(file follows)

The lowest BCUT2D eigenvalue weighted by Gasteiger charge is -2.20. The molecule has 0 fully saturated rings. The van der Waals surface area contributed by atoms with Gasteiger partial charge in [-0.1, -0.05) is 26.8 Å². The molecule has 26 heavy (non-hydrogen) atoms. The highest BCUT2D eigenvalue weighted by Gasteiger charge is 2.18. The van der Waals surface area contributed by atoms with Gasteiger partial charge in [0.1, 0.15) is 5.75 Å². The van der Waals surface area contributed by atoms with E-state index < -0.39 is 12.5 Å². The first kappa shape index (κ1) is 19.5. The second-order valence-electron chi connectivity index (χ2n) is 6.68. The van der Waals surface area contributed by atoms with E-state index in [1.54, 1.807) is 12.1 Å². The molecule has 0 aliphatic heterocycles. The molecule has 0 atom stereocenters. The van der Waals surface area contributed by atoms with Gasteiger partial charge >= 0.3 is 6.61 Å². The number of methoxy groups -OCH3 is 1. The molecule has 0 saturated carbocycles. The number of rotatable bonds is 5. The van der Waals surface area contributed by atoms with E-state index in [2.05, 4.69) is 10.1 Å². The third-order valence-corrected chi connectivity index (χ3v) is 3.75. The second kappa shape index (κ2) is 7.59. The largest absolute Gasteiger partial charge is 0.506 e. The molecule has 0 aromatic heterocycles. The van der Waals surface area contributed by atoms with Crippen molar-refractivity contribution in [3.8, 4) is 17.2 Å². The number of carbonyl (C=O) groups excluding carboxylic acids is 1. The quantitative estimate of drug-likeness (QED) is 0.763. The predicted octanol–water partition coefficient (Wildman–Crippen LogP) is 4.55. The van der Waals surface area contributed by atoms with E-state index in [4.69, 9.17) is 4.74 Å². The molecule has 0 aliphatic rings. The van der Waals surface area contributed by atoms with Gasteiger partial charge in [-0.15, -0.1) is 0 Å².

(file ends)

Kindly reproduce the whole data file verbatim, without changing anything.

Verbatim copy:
The lowest BCUT2D eigenvalue weighted by Gasteiger charge is -2.20. The molecule has 0 fully saturated rings. The van der Waals surface area contributed by atoms with Gasteiger partial charge in [-0.1, -0.05) is 26.8 Å². The molecule has 26 heavy (non-hydrogen) atoms. The highest BCUT2D eigenvalue weighted by Gasteiger charge is 2.18. The van der Waals surface area contributed by atoms with Gasteiger partial charge in [0.1, 0.15) is 5.75 Å². The van der Waals surface area contributed by atoms with E-state index < -0.39 is 12.5 Å². The first kappa shape index (κ1) is 19.5. The second-order valence-electron chi connectivity index (χ2n) is 6.68. The van der Waals surface area contributed by atoms with E-state index in [1.54, 1.807) is 12.1 Å². The molecule has 0 aliphatic heterocycles. The molecule has 0 atom stereocenters. The van der Waals surface area contributed by atoms with Gasteiger partial charge >= 0.3 is 6.61 Å². The number of methoxy groups -OCH3 is 1. The molecule has 0 saturated carbocycles. The number of rotatable bonds is 5. The van der Waals surface area contributed by atoms with E-state index in [2.05, 4.69) is 10.1 Å². The third-order valence-corrected chi connectivity index (χ3v) is 3.75. The second kappa shape index (κ2) is 7.59. The largest absolute Gasteiger partial charge is 0.506 e. The molecule has 0 aromatic heterocycles. The van der Waals surface area contributed by atoms with Crippen molar-refractivity contribution in [3.8, 4) is 17.2 Å². The number of carbonyl (C=O) groups excluding carboxylic acids is 1. The quantitative estimate of drug-likeness (QED) is 0.763. The predicted octanol–water partition coefficient (Wildman–Crippen LogP) is 4.55. The van der Waals surface area contributed by atoms with E-state index in [4.69, 9.17) is 4.74 Å². The molecule has 0 aliphatic rings. The van der Waals surface area contributed by atoms with Gasteiger partial charge in [-0.15, -0.1) is 0 Å².